Peter and the Starcatcher Monologues
Tell you what: You say ”sorry” so easy, like the rough patch’s smoothed over, no hard feelings and everything’s fixed. Well, no. There’s dark … a mass of darkness in the world, and if you get trapped in the cave like us, it beats you down. “Sorry” can’t fix it. Better to say nothing than sorry. (hearing his mother’s song, far away) When it’s night, and I’m too scared to sleep, I look through the cracks – y’know? – between the wood nailed over the window, and I see all those little stars that I can’t reach, and I think that in a hundred years, or two or three hundred maybe, boys’ll be free and life’ll be so beautiful that nobody’ll ever say “sorry” again – ‘cuz nobody’ll have to. I think about that a lot.
First class ain’t what it used to be. ’Course, back in my salad days, I was a green girl bringing up brats in a big, breezy brownstone in Brighton. That was a tight spot, too, and hell on the household help. Especially the kitchen boy – a lovely island lad who worked
wonders with a cannelloni, plus a pasta fazool to make you drool. But oh, it made the master mad how the mistress moaned fer’is manicotti. He beat the boy something brutal, but the boy didn’t say boo. Point is – we must button our beaks and be brave like that
boy, or my name’s not Betty Bumbrake. Now, you might well be afraid you’ll never clap eyes on your father again, and it cuts me to the core, but never show that sorry Slank the slightest sniff of fear. There are men who can smell it on you, Molly, and they make you pay…(breaks down blubbering)
I’m a romantic! There’s a poet in these pirate veins, and so
I plug into the muse. (holds his hand out to Smee for a manicure) But what to do? Which style to use? Iambic? Box office poison. Haiku? Over my dead granny. (suddenly vicious
to Smee) Mind the cuticle, Smee! (Eureka!) Hoopah! Got it! (a steely glare at Aster) A pirate with scads of panache Wants the key to the trunk with the cash. Now, here’s some advice: Tho’ I seem to be nice – I’LL CUT YOU!!! Slit you up one side ‘n’ down the
other so ye can watch yer own stomach flop around on the deck. (Aster doesn’t flinch) I say, Smee-you did explain to my lord that I’m a bloodthirsty outlaw?
You stop that right now. I won’t answer any such question. You’re leaning toward the sentimental and that’s all well and good for a boy, but the fact is we girls can’t afford to be sentimental. We must instead be strong. And when I marry, I shall make it very clear
to this person – that sentimentality is not on the calendar. He will have to lump it or leave it. And if he should leave, I’ll stay a spinster and pin my hair back and volunteer weekends at the hospital. And I will love words for their own sake, like “hyacinth” and “Piccadilly” and “onyx.” And I’ll have a good old dog, and think what I like, and be a part of a different sort of family, with friends, you know? – who understand that things are only worth what you’re willing to give up for them.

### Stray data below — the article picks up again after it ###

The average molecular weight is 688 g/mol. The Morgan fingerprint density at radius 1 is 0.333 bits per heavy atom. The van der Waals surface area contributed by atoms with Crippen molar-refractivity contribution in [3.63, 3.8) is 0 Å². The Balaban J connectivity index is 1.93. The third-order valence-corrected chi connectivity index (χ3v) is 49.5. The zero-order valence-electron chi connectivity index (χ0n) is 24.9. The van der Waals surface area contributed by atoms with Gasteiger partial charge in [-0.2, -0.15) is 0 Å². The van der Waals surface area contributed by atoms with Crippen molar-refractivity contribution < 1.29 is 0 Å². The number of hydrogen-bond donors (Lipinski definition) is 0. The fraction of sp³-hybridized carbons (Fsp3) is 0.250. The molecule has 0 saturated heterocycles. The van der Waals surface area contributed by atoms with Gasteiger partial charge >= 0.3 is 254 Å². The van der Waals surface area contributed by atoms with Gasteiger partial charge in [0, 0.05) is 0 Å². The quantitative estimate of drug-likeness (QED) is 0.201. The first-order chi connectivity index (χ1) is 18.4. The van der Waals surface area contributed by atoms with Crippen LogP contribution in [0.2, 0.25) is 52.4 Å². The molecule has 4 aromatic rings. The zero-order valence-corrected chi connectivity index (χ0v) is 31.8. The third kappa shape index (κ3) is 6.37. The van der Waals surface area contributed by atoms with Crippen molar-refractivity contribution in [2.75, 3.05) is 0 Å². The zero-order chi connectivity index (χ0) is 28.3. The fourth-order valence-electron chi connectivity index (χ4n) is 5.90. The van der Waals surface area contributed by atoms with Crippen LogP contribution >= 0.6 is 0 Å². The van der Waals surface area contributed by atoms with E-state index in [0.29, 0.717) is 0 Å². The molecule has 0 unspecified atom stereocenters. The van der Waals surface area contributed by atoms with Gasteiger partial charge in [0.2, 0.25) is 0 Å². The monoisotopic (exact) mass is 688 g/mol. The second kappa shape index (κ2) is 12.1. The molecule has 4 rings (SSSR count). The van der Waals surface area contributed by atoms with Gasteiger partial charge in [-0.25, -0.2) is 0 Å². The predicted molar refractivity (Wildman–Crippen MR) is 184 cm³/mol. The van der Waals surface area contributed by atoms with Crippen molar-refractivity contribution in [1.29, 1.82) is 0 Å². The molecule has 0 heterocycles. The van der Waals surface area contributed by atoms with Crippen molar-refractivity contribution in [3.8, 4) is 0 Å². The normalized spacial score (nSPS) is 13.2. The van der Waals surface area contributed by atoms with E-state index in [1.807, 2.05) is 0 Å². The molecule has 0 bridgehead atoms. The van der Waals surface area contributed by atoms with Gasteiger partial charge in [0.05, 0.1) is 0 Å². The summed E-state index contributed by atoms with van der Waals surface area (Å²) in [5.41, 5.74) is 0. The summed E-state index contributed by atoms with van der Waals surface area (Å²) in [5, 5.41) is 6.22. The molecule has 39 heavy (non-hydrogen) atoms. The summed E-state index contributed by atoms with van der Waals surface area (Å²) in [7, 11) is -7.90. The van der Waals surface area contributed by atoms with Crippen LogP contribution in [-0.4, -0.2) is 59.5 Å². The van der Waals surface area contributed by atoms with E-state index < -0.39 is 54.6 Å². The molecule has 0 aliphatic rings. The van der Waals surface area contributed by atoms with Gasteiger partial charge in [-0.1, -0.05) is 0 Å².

Well, well…nice of you to drop in. I’m Teacher—that’s what I’m called. And yes, I speak English. I know your name is Peter. I know a lot of things. You don’t need a raft to get home, and you don’t need the Wasp. All you need is starstuff. Listen to Teacher.
When you rode the trunk to this island, seawater seeped inside. Then the starstuff in the trunk enchanted the water. The water enchanted the fish in the wake of the trunk. Then the waves washed the water right into this grotto, where I was swimmin’. The starstuff’ll change you, too. It makes you what you want to be. Sky’s the limit. You could even fly yourself home maybe, just like you dreamed. See? You’re changing already, Peter Pan. Shouldn’t you be on your way? Molly’s going to beat you to that trunk.
Wait a minute, wait a minute, I’m the leader, and I say we got some things. The leader has to be boy. It doesn’t matter how old you are! This is Ted, but I call him Tubby, ‘cuz he’s food obsessed. (to Ted) Yeah, you are! D’you write poems about pie? Hide beans in
your blanket? Faint at the merest whisper of — (to Molly) get this — (back to Ted) sticky pudding? (watches Ted faint at the sound) Like I said, food obsessed. I’m Prentiss. I’m in charge here. Don’t take him (about boy) personally. He’s rude to everybody. It’s why he
gets beatings and why he’s gotno friends. He doesn’t have a name. Been orphan’d too long to remember. Grempkin calls him. . . mule!(laughs cruelly then grabs his stomach in hunger) (to Molly) Ok, You can be like temporary leader — but only ‘til we eat.
(to Stache) Rest yerself a while. Smee’ll track yer treasure solo. Hmm. We could lure‘em Cap’n! Lure ‘em yes, down here to the beach. In which case, we shall need — A magnet! A really big one. That’ll attract ‘em! (Smacks himself on the head) Stupid
idea, Smee. Stupid, stupid!(A distant ROAR. Smee looks down at his stomach) Tweren’t I, Cap’n. (See giant Croc) Oh Captain? Captain Stache!!???!! Aghhh! He’s chewing all the scenery, sir. Abandon Scene! Abandon Scene! (runs off)
We Mollusks are no savages. I know where savagery is, boy. When I was young man, English landed here, took me to your island in chains. Many long years I serve as kitchen slave in Not-So-Great
Britain. Until by kindness of fate a shipwreck brought me back to Mollusk Island. In your language, my name is Fighting Prawn. This is my son, Hawking Clam.
My son shall one day wear this hat
Once worn by British phony.
I beat his eggs while he beat me.
I stole his hat and walked out free
The day I served him smilingly
A poisoned cannelloni.